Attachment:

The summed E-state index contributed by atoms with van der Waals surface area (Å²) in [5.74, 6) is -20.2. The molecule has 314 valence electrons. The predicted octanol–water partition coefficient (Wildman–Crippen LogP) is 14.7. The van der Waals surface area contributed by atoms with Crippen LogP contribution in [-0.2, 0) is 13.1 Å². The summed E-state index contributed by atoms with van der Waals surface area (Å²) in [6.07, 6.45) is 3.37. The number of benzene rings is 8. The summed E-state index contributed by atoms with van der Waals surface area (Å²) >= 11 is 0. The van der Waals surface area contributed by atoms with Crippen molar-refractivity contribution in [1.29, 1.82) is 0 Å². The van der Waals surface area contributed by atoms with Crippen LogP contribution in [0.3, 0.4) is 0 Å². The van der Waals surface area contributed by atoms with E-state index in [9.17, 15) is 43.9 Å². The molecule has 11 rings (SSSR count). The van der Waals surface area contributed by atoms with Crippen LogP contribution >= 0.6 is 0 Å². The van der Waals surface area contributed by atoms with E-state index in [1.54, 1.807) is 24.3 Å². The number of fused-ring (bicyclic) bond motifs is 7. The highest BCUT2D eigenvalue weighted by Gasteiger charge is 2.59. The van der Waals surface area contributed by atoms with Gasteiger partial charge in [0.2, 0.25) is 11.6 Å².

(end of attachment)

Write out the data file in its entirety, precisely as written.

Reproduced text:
The summed E-state index contributed by atoms with van der Waals surface area (Å²) in [5.74, 6) is -20.2. The molecule has 314 valence electrons. The predicted octanol–water partition coefficient (Wildman–Crippen LogP) is 14.7. The van der Waals surface area contributed by atoms with Crippen LogP contribution in [-0.2, 0) is 13.1 Å². The summed E-state index contributed by atoms with van der Waals surface area (Å²) in [6.07, 6.45) is 3.37. The number of benzene rings is 8. The summed E-state index contributed by atoms with van der Waals surface area (Å²) >= 11 is 0. The van der Waals surface area contributed by atoms with Crippen molar-refractivity contribution in [1.29, 1.82) is 0 Å². The van der Waals surface area contributed by atoms with Crippen LogP contribution in [0.3, 0.4) is 0 Å². The van der Waals surface area contributed by atoms with E-state index in [9.17, 15) is 43.9 Å². The molecule has 11 rings (SSSR count). The van der Waals surface area contributed by atoms with Crippen LogP contribution >= 0.6 is 0 Å². The van der Waals surface area contributed by atoms with E-state index in [1.54, 1.807) is 24.3 Å². The number of fused-ring (bicyclic) bond motifs is 7. The highest BCUT2D eigenvalue weighted by Gasteiger charge is 2.59. The van der Waals surface area contributed by atoms with Gasteiger partial charge in [0.2, 0.25) is 11.6 Å².